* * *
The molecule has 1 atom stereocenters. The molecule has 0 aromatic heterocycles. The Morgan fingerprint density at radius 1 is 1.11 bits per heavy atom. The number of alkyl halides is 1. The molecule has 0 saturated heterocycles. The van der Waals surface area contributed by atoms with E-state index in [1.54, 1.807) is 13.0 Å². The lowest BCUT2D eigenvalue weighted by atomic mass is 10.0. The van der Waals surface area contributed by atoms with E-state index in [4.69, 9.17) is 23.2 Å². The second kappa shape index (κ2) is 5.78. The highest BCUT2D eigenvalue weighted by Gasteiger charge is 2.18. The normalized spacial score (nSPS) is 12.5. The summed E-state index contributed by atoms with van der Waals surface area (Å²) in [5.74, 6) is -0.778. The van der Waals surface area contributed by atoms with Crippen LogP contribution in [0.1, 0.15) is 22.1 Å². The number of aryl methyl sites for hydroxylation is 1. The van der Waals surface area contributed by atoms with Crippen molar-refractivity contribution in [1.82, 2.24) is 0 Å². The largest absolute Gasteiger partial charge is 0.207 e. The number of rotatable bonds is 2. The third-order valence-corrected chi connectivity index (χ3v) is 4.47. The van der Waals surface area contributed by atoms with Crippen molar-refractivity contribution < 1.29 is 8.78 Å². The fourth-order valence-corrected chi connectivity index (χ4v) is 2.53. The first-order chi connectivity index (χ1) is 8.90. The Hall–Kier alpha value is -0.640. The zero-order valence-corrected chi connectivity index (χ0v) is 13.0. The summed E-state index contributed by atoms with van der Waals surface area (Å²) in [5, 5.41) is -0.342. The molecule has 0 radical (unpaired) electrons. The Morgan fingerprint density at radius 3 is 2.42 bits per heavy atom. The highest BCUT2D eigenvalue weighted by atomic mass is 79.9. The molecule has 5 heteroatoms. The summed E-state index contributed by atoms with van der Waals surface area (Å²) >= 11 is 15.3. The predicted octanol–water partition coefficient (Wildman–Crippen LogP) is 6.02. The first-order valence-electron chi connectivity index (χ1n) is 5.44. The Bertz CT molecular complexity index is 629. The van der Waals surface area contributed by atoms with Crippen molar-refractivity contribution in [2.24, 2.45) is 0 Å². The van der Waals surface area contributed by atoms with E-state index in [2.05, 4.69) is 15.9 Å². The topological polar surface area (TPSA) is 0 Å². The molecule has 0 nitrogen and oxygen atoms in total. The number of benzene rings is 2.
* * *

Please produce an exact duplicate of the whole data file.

The molecule has 1 atom stereocenters. The molecule has 0 aromatic heterocycles. The Morgan fingerprint density at radius 1 is 1.11 bits per heavy atom. The number of alkyl halides is 1. The molecule has 0 saturated heterocycles. The van der Waals surface area contributed by atoms with E-state index in [1.54, 1.807) is 13.0 Å². The lowest BCUT2D eigenvalue weighted by atomic mass is 10.0. The van der Waals surface area contributed by atoms with E-state index in [4.69, 9.17) is 23.2 Å². The second kappa shape index (κ2) is 5.78. The highest BCUT2D eigenvalue weighted by Gasteiger charge is 2.18. The normalized spacial score (nSPS) is 12.5. The summed E-state index contributed by atoms with van der Waals surface area (Å²) in [5.74, 6) is -0.778. The van der Waals surface area contributed by atoms with Crippen LogP contribution in [0.1, 0.15) is 22.1 Å². The number of aryl methyl sites for hydroxylation is 1. The van der Waals surface area contributed by atoms with Crippen molar-refractivity contribution in [1.82, 2.24) is 0 Å². The largest absolute Gasteiger partial charge is 0.207 e. The number of rotatable bonds is 2. The third-order valence-corrected chi connectivity index (χ3v) is 4.47. The van der Waals surface area contributed by atoms with Crippen molar-refractivity contribution < 1.29 is 8.78 Å². The fourth-order valence-corrected chi connectivity index (χ4v) is 2.53. The first-order chi connectivity index (χ1) is 8.90. The Hall–Kier alpha value is -0.640. The zero-order valence-corrected chi connectivity index (χ0v) is 13.0. The summed E-state index contributed by atoms with van der Waals surface area (Å²) in [5, 5.41) is -0.342. The molecule has 0 radical (unpaired) electrons. The Morgan fingerprint density at radius 3 is 2.42 bits per heavy atom. The highest BCUT2D eigenvalue weighted by atomic mass is 79.9. The molecule has 5 heteroatoms. The summed E-state index contributed by atoms with van der Waals surface area (Å²) >= 11 is 15.3. The predicted octanol–water partition coefficient (Wildman–Crippen LogP) is 6.02. The first-order valence-electron chi connectivity index (χ1n) is 5.44. The Bertz CT molecular complexity index is 629. The van der Waals surface area contributed by atoms with Crippen molar-refractivity contribution in [2.24, 2.45) is 0 Å². The van der Waals surface area contributed by atoms with E-state index in [2.05, 4.69) is 15.9 Å². The topological polar surface area (TPSA) is 0 Å². The molecule has 0 nitrogen and oxygen atoms in total. The number of benzene rings is 2.